بخش 74کتاب: ملت عشق / فصل 74
- زمان مطالعه 6 دقیقه
- سطح سخت
دانلود اپلیکیشن «زیبوک»
این فصل را میتوانید به بهترین شکل و با امکانات عالی در اپلیکیشن «زیبوک» بخوانید
متن انگلیسی فصل
KONYA, JUNE 1246
By Allah, I had never been so embarrassed in my life. As if it weren’t shameful enough to see my own father in cahoots with a heretic, I had to suffer the mortification of watching him lead a dance performance. How could he disgrace himself like that in front of the whole town? On top of this, I was utterly appalled when I heard there was among the audience a harlot from the brothel. As I sat there wondering how much more madness and destruction my father’s love for Shams could cause us all, for the first time in my life I wished to be the son of another man.
To me the entire performance was sheer sacrilege. But what happened afterward was far beyond the pale. How could that insolent man find the nerve to pour scorn on our ruler? He is very lucky that Kaykhusraw didn’t have him arrested on the spot and sent to the gallows.
When I saw Sheikh Yassin walk out after Kaykhusraw, I knew I had to do the same. The last thing I wanted was for the townspeople to think that I was on the side of a heretic. Everyone had to see once and for all that, unlike my brother, I wasn’t my father’s puppet.
That night I didn’t go home. I stayed at Irshad’s house with a few friends. Overcome with emotion, we talked about the day’s events and discussed at great length what to do.
“That man is a terrible influence on your father,” said Irshad tautly. “And now he has brought a prostitute into your house. You need to clean your family’s name, Aladdin.” As I stood listening to the things they said, my face burning with a scalding shame, one thing was clear to me: Shams had brought us nothing but misery.
In unison we reached the conclusion that Shams had to leave this town—if not willingly, then by force.
The next day I went back home determined to talk to Shams of Tabriz man to man. I found him alone in the courtyard, playing the ney, his head bowed, his eyes closed, his back turned to me. Fully immersed in his music, he hadn’t noticed my presence. I approached as quiet as a mouse, taking the opportunity to observe him and get to know my enemy better.
After what seemed like several minutes, the music stopped. Shams raised his head slightly, and without looking in my direction, he mumbled flatly, as if talking to himself, “Hey there, Aladdin, were you looking for me?” I didn’t say a word. Knowing of his ability to see through closed doors, it didn’t surprise me that he had eyes in the back of his head.
“So did you enjoy the performance yesterday?” Shams asked, now turning his face toward mine.
“I thought it was disgraceful,” I answered at once. “Let’s get something straight, shall we? I don’t like you. I never have. And I’m not going to let you ruin my father’s reputation any more than you have already.” A spark flickered in his eyes as Shams put his ney aside and said, “Is that what this is about? If Rumi’s reputation is ruined, people won’t look up to you as the son of an eminent man anymore. Does that scare you?” Determined not to let him get under my skin, I ignored his mordant remarks. Still, it was a while before I could say anything.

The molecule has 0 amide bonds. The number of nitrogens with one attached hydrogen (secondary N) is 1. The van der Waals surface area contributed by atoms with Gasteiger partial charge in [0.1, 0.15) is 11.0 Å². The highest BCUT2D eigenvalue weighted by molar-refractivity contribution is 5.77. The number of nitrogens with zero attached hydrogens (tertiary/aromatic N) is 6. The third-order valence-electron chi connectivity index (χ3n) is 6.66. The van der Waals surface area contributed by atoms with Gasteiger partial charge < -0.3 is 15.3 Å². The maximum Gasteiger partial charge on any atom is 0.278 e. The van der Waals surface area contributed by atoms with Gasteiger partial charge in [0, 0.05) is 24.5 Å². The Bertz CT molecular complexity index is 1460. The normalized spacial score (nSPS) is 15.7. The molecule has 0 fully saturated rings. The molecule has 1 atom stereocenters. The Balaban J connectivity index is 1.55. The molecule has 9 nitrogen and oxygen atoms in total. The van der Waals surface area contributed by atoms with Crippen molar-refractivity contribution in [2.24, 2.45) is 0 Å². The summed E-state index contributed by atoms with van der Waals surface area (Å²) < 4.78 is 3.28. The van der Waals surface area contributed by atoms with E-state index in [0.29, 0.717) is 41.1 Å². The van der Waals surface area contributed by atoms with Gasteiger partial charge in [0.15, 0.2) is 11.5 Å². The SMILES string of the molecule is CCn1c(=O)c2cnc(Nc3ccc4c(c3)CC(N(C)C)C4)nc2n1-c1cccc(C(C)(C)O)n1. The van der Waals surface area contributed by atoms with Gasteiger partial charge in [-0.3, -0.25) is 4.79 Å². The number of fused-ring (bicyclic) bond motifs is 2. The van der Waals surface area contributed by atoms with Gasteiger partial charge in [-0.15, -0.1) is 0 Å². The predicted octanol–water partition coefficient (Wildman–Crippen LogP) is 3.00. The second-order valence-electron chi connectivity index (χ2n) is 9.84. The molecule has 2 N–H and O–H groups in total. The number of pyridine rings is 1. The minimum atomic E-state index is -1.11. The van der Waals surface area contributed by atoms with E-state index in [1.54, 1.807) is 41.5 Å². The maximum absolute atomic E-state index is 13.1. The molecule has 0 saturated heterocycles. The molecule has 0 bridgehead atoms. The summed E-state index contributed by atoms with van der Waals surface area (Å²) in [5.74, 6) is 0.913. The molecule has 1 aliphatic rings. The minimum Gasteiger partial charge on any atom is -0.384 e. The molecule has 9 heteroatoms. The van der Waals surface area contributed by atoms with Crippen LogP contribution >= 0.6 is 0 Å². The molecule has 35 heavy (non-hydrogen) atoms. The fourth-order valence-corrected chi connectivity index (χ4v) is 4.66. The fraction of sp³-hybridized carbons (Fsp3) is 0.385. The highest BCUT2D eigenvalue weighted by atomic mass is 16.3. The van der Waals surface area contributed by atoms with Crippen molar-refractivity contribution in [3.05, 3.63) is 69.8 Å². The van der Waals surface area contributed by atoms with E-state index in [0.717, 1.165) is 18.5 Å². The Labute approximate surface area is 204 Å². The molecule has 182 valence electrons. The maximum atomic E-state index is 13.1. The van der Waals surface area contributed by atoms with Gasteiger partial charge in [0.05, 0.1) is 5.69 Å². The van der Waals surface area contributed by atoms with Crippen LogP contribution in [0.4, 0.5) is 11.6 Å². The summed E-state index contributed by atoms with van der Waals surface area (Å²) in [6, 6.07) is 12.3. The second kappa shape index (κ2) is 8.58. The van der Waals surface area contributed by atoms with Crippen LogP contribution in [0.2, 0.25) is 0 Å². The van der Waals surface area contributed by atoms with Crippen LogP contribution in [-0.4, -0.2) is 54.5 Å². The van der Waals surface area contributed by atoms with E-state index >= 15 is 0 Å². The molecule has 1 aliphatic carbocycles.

“Why don’t you go and leave us in peace? We were so good before you came,” I shot back. “My father is a respected scholar and a family man. You two have nothing in common.” His neck craned forward, his brow furrowed in mighty concentration, Shams drew in a deep breath. Suddenly he looked old and vulnerable. It flashed through my mind that I could slug him, beat him to a pulp, before anyone could run to his rescue. The thought was so dreadful and malevolent, and yet frighteningly seducing, that I had to avert my eyes.
When I stared back at him, I found Shams inspecting me, his gaze avid, bright. Could he be reading my mind? A creepy feeling got hold of me, spreading from my hands to my feet, as if I were being pricked by a thousand needles, and my knees felt wobbly, unwilling to carry me. It must have been black magic. I had no doubt that Shams excelled in the darkest forms of sorcery.
“You are scared of me, Aladdin,” Shams said after a pause. “You know who you remind me of? The cross-eyed assistant!”
“What are you talking about?” I said.
“It’s a story. Do you like stories?”
I shrugged. “I have no time for them.”
A flicker of condescension crossed Shams’s lips. “A man who has no time for stories is a man who has no time for God,” he said. “Don’t you know that God is the best storyteller?” And without waiting for me to say anything, he told me this story:
Once there was an artisan who had a bitter assistant, who was cross-eyed to boot. This assistant always saw double. One day the artisan asked him to bring a jar of honey from storage. The assistant came back empty-handed. “But, Master, there are two jars of honey there,” he complained. “Which one do you want me to bring?” Knowing his assistant too well, the artisan said, “Why don’t you break one of the jars and bring me the other one?” Alas, the assistant was too shallow to understand the wisdom behind these words. He did as told. He broke one of the jars and was very surprised to see the other one break, too.
“What are you trying to tell me?” I asked. To display my temper in front of Shams was a mistake, but I couldn’t help it. “You and your stories! Damn it! Can’t you ever talk straight?” “But it is so clear, Aladdin. I am telling you that like the cross-eyed assistant you see dualities everywhere,” Shams said. “Your father and I are one. If you break me, you’ll break him as well.” “You and my father have nothing in common,” I riposted. “If I break the second jar, I’ll set the first one free.”
I was so full of rage and resentment that I didn’t consider the ramifications of my words. Not then. Not until much later.
Not until it was too late.
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